Assad sacks PM, as economic crisis deepens in Syria

Turkey’s troubled neighbor Syria, which has been roiled in a bloody civil war for almost a decade, is now facing economic collapse.  Despite vey low official Covid-19 case figures, experts suspect the epidemic is at leats as bad in the country, as it is in Iraq.  Falling oil revenues and the soaring expense of caring for the sick has emptied the coffers of Iran and Russia, reducing financial aid going to Damascus.  Experts suspect the Assad regime is no longer indispensable for his junior patron, Mr Putin.  Instability in the country and Assad’s demise are important considerations for Turkey, the president of which Erdogan hates Assad, while the country has 4 occupied zones at its border with Syria to force Assad into a peace agreement which would allow 4 million Syrian refugees to go home. Assad’s misfortune could be Turkey’s gain.

Bashar al-Assad, the Syrian dictator, sacked his prime minister on Thursday amid a spiraling economic crisis and a series of rare protests against his regime.

In a statement, the office of the Syrian president announced that Imad Khamis, who had served as prime minister since 2016, had been dismissed

“President Assad issues decree number 143 for year 2020 which relieves the prime minister Imad Muhammad Dib Khamis of his position,” it said.

The dismissal came as a highly unusual mass protest against Assad continued for its fifth consecutive day in the Druze-majority town of Suweida in southwestern Syria.

Dozens marched through the town calling for the “fall of the regime” as well as revolution and justice. Similar protests were held this week in the southern town of Tafas, in the Daraa region.

“Protesters called for freedom and toppling of the regime as a result of popular anger over the deteriorating economic, social, security and political situation,” one protester in Suweida, Noura al Basha, told Reuters news agency.

Most of Syria’s Arab Druze community has stayed loyal to the Assad regime for fear of religious persecution, while Suweida has largely avoided the bloodshed of the civil war. 

Public protests against Assad’s rule since the civil war began are almost unheard of due to the risk of being “disappeared” into the country’s prisons and torture chambers by security forces.

Syrian President Bashar Assad gestures during an interview in Damascus – SANA

Syrian President Bashar Assad gestures during an interview in Damascus – SANA

The Syrian regime swiftly announced Khamis was being replaced by Hussein Arnous, who previously served as housing and water resources minister.

Senior Syria analysts said both Mr Hussein and Mr Khamis were regarded as “unpopular and corrupt” politicians in the country.

Mr Khamis, who like most senior Syrian figures is under EU sanctions, oversaw a catastrophic plunge in the value of the Syrian pound. As of Thursday, 3,000 Syrian pounds were valued at $1, or 79 pence.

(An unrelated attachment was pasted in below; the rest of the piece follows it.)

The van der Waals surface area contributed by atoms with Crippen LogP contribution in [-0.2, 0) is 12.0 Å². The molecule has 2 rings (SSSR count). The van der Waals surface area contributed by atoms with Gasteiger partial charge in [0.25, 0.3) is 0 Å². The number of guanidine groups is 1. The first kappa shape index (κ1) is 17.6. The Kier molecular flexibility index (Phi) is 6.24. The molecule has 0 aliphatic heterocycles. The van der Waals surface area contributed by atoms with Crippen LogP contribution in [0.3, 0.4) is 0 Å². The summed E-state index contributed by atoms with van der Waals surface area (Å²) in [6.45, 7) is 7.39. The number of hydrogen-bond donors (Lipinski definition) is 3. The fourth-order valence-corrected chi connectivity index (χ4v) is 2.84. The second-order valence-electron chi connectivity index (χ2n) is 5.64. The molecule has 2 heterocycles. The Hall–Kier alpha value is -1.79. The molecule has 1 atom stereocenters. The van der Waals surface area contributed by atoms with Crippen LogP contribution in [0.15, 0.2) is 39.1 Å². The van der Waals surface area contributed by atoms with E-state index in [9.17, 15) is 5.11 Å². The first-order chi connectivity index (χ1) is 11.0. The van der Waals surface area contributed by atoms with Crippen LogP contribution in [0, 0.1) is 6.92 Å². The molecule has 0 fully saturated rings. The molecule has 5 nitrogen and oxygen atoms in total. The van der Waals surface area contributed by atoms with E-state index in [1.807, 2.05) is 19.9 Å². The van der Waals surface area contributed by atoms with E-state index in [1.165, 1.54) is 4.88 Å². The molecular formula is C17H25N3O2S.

Syrian authorities blame the economic hardship on Western sanctions, while the currency collapse has led to soaring prices and people struggling to afford food and basic supplies.

But it was speculated on Thursday that Mr Khamis may have been sacked so he could take the blame for the economic crisis.

Assad is also grappling with a feud in Syria’s ruling family, which erupted earlier this year when his cousin, a former member of the inner circle, published an unprecedented video begging for debt relief.

In the video, which is said to have angered the Syrian dictator, telecoms businessman Rami Makhlouf claimed he had been saddled with crippling debts by Assad and claimed he was unable to pay them off.

Since 2015, Turkey has launched four major military operations in war-torn Syria alongside allied Syrian rebel groups and Islamist militias.

Turkey conducts intermittent air strikes in northern Iraq targeting the outlawed Kurdistan Workers’ Party, an armed militant group that has been fighting for Kurdish self-rule in Turkey for over three decades.

Turkey is the gainer from turmoil

Opposition-controlled areas in northern Syria are switching to the Turkish Lira in response to the rapid depreciation of the Syrian Pound.

Areas of Aleppo and Idlib, under control by Turkish-backed oppositional groups, witnessed large quantities of Turkish Lira circulating in markets after the opposition coalition government announced the formal adoption of the Turkish Lira in an effort to stabilise the local economy.

The decision to replace the Syrian Pound had come in a statement on Tuesday issued by the President of the Syrian Provisional Government, Abd al-Rahman Mustafa, reported TRT World.

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Published By: Atilla Yeşilada

GlobalSource Partners’ Turkey Country Analyst Atilla Yesilada is the country’s leading political analyst and commentator. He is known throughout the finance and political science world for his thorough and outspoken coverage of Turkey’s political and financial developments. In addition to his extensive writing schedule, he is often called upon to provide his political expertise on major radio and television channels. Based in Istanbul, Atilla is co-founder of the information platform Istanbul Analytics and is one of GlobalSource’s local partners in Turkey. In addition to his consulting work and speaking engagements throughout the US, Europe and the Middle East, he writes regular columns for Turkey’s leading financial websites VATAN and and has contributed to the financial daily Referans and the liberal daily Radikal.